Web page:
Rigged made use of a lot of shady shooting locations. Jonathan shares a war story about the worst location scouting trip ever.
Where was this shot? Was this shot completely in Kansas City?
Most of it was in Kansas. We also shot in Lawrence and Overland Park... but we also shot two days out here in Los Angeles.
And you chose to shoot there because you had home base of support?
Support, and I knew the city. And I knew the film community because I've been doing short films and had put together a film festival and things like that. So I had all these resources that I could easily rely on and call up and figure out how I was going to get this done. In LA you can do it too, you just have to hire people and have the money. I didn't have the money. I couldn't hire anyone. So I had to just do it all myself.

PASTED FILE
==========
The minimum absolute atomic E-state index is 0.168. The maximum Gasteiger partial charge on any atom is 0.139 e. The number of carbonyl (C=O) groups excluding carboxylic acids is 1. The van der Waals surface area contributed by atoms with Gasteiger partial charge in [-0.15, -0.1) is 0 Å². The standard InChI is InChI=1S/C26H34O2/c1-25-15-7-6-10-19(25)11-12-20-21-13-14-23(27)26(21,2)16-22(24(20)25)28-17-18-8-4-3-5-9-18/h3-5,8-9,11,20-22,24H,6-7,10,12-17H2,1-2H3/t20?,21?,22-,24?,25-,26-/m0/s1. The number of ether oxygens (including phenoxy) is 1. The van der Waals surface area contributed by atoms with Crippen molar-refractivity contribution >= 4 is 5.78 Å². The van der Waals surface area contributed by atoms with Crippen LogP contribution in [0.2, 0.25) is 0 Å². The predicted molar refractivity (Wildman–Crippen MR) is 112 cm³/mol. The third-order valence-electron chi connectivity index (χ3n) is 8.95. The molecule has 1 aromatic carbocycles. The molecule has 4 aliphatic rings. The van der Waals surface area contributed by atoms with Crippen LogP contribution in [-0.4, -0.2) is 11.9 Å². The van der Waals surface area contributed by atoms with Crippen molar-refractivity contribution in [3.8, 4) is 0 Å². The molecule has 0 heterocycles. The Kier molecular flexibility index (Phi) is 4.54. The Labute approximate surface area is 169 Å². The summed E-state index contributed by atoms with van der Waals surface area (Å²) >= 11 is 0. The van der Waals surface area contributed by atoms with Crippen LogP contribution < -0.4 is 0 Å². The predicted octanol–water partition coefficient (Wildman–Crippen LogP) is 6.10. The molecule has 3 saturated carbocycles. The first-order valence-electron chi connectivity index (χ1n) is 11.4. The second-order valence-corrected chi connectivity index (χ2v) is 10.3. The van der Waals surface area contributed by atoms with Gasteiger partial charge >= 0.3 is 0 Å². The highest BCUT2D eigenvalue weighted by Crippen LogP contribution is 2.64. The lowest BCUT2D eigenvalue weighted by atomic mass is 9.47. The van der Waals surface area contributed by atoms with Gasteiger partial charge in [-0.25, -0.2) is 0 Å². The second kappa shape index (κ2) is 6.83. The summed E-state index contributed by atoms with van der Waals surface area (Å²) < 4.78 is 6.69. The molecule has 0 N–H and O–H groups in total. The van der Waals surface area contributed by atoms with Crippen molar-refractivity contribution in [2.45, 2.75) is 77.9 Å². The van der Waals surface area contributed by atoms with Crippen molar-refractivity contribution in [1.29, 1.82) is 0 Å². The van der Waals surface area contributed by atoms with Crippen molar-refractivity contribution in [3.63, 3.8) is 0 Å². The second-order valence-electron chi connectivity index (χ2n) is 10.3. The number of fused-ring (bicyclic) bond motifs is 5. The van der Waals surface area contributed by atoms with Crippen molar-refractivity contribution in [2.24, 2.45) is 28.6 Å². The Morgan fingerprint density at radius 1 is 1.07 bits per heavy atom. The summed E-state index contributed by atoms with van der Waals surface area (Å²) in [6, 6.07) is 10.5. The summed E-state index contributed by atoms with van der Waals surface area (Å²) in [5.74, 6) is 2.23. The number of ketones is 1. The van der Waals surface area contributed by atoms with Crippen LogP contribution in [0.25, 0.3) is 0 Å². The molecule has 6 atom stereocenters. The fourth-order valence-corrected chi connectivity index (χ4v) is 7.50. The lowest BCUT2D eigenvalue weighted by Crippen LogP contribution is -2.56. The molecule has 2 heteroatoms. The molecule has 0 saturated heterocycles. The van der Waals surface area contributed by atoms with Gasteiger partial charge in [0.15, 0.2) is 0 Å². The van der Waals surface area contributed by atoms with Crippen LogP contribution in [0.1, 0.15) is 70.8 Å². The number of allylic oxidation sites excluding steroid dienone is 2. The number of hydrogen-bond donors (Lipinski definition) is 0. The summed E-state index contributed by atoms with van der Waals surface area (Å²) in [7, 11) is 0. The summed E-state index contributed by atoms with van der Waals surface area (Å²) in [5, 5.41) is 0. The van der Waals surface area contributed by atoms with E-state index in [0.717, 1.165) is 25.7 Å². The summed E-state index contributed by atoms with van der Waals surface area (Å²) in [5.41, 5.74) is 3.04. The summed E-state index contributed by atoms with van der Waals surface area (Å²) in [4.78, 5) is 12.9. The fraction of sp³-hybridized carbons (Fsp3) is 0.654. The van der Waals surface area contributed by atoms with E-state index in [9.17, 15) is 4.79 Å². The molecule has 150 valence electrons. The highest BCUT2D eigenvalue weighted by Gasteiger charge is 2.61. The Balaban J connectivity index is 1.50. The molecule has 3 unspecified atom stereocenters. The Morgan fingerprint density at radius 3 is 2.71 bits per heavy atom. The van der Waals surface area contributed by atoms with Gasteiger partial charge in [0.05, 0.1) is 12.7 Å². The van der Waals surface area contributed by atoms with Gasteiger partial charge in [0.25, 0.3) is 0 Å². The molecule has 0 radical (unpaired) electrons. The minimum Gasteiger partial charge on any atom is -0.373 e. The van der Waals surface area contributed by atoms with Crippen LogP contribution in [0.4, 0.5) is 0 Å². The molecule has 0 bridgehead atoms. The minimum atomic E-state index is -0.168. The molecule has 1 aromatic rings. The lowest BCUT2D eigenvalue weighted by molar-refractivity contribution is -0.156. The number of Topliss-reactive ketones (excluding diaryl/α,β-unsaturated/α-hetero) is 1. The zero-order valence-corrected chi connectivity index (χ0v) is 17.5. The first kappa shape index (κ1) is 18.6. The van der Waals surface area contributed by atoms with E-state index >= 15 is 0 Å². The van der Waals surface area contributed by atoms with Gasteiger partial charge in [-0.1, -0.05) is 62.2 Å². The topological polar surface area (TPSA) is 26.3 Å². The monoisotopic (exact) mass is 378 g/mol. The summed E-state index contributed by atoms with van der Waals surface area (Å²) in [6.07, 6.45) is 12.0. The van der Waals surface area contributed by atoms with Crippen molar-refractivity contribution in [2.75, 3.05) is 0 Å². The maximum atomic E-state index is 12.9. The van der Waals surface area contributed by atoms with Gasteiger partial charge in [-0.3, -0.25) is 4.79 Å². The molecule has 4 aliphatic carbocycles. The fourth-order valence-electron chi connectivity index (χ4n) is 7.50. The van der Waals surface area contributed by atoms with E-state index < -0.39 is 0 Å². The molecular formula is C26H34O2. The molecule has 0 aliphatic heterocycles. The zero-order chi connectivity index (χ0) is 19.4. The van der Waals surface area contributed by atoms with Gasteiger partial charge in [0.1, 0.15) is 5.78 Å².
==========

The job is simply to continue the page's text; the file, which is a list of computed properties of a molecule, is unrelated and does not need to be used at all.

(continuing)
What would you say the pros and cons would be to shoot in a place like Kansas City rather than just doing it all in Los Angeles?
Definitely the pros to shooting in a Midwestern city or somewhere that is not really film-centric is first off, since people in that kind of environment don't ever really get to see the flashy lights of the movie camera, they really respond well to it. They get excited about it. So, you're like 'Hey, can I shoot in your house?' and they're like 'Yeah, of course! Come. Please, make a movie in my house. That's so cool. I'll feed you dinner.' And so, it was a very, very receptive group of people. Location-wise, we didn't spend any money. Nothing cost us money, except when we had to close down the road, and it cost us like $50 because we had to blow up this car. And that was it.
We had over 52 locations. The script is huge, its this big action adventure script. We didn't have an action/adventure movie budget. It's very low, low budget. So, that was the best part. How receptive people were.